VA Tech survivor tells story at Palm Beach Film Festival - Fox29 WFLX TV, West Palm Beach, FL-news & weather

VA Tech survivor tells story at Palm Beach Film Festival

WEST PALM BEACH, FL (WFLX) - Nearly four years ago, he was shot in one of the deadliest massacres by a single gunman in American history. Thirty-two people lost their lives in the Virginia Tech shootings. One of the survivors told his story here in South Florida.

Colin Goddard's film, "Living at 32," was featured Sunday at the Palm Beach International Film Festival. Goddard is hoping his movie sends a message.

"Right there is where the bullet came in," explained Colin Goddard, pointing to a faint mark, still visible on his left leg.

Colin Goddard still has the scars.

"Over the years, it's faded a little bit," he said and then points out a more prominent mark. "Right here is where a screw was inserted and removed a couple of months ago to hold the titanium rod that keeps the center of my leg in place."

Goddard was one of 57 people injured during the Virginia Tech Massacre.

"We had bullets coming through our door," he said.

Goddard was in French class at the time.

"It was just ten minutes of constant gunfire," he said. "You just heard - "bang, bang, bang" and then a clip change and then more bangs. There was nowhere to go."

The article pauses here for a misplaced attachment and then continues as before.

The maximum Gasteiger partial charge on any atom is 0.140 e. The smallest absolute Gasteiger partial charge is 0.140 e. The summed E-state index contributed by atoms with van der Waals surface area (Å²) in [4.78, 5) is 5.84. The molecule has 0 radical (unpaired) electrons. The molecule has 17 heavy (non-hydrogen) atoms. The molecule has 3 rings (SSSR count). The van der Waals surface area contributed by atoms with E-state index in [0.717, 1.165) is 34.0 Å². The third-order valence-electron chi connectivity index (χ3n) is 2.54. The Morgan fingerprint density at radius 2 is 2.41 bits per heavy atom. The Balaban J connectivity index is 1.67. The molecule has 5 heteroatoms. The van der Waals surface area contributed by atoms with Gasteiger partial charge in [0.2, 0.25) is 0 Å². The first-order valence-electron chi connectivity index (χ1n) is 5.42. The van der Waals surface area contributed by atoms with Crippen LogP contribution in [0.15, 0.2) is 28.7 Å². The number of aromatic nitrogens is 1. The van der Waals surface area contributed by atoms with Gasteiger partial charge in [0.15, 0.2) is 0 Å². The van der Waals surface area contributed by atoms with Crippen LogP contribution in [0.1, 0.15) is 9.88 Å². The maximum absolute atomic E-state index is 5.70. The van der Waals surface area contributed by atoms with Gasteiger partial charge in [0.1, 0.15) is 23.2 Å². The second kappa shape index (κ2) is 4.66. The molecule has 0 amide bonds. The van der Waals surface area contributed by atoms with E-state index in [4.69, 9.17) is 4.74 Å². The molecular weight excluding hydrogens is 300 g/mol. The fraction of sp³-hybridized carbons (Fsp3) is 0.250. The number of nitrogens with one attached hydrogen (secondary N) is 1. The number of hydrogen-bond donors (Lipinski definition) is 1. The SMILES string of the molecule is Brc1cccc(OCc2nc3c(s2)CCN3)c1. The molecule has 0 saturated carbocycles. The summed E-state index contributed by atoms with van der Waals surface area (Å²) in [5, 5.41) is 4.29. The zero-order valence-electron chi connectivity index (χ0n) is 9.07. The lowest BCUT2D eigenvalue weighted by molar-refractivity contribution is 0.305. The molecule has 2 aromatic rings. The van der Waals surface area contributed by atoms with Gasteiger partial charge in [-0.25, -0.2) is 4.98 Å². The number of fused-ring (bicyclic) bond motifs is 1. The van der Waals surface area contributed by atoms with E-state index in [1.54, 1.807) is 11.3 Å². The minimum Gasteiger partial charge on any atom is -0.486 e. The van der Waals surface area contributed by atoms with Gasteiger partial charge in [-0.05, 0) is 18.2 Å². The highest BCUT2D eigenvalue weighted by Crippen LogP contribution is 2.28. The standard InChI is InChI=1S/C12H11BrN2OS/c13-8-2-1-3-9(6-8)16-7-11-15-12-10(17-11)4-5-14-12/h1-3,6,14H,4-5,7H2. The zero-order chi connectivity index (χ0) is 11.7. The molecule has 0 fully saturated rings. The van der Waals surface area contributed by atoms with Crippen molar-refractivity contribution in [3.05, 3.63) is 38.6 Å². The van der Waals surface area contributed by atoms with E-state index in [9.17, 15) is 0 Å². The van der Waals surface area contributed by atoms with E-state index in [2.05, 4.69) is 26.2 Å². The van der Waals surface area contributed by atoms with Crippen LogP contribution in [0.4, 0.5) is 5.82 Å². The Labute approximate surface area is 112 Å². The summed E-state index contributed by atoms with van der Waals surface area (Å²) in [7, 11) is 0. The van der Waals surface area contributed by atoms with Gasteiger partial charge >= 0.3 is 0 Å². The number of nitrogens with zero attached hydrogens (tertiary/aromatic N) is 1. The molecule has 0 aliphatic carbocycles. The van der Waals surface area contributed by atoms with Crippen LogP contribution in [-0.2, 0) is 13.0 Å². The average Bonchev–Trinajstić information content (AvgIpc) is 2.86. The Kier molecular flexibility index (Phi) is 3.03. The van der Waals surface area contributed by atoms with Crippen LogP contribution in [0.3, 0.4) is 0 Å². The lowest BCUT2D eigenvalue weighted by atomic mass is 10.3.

Goddard was shot four times: once above his left knee, twice in his hips and once in his right shoulder.

"When I felt the force of the bullet," he said, "when I felt the blood trickle down my leg, when I smelled the propellant,  which smelled to me like fireworks, all those kind of sensations coming together that's when I realized, this guy is shooting people. This guy is trying to kill people."

Goddard knows he is one of the fortunate ones. Thirty-two victims, including some of his classmates and one of his teachers, did not survive. His own life is not the same.

"The most profound effect that I notice is it opened my eyes to a whole new world that I knew nothing about," he said.

Goddard is devoting his life to something he's now passionate about: advocating for stronger gun control.

"The shooter actually took two background checks to buy the two guns that he had and he passed both of them," he explained, "despite the fact that he had a record of mental illness."

That's the reason Goddard is telling his story. "Living for 32" - named for the 32 people who lost their lives at Virginia Tech - was the result.

Goddard said he's not against gun ownership; however, he says he wants to see more done to keep guns from falling into dangerous hands.

"It's a small layer of protection that we have in this country that will make it more difficult for dangerous people to obtain weapons while still respecting the second amendment for those who are law-abiding and responsible," Goddard explained. "I think if you run background checks every time a gun is sold to a stranger, then we will not only make shootings at universities less likely to happen, but shootings anywhere less likely to happen."

Goddard now works for the Brady Campaign in Washington, D.C. The organization is named for Ronald Reagan's press secretary, James Brady, who was shot and paralyzed during an assassination attempt on President Reagan in 1981. Goddard brings his film to film festivals, like the Palm Beach International Film Festival, schools and even to lawmakers on Capitol Hill. To learn more about Colin Goddard's film and work, go to: www.livingfor32.com or www.bradycampaign.org.

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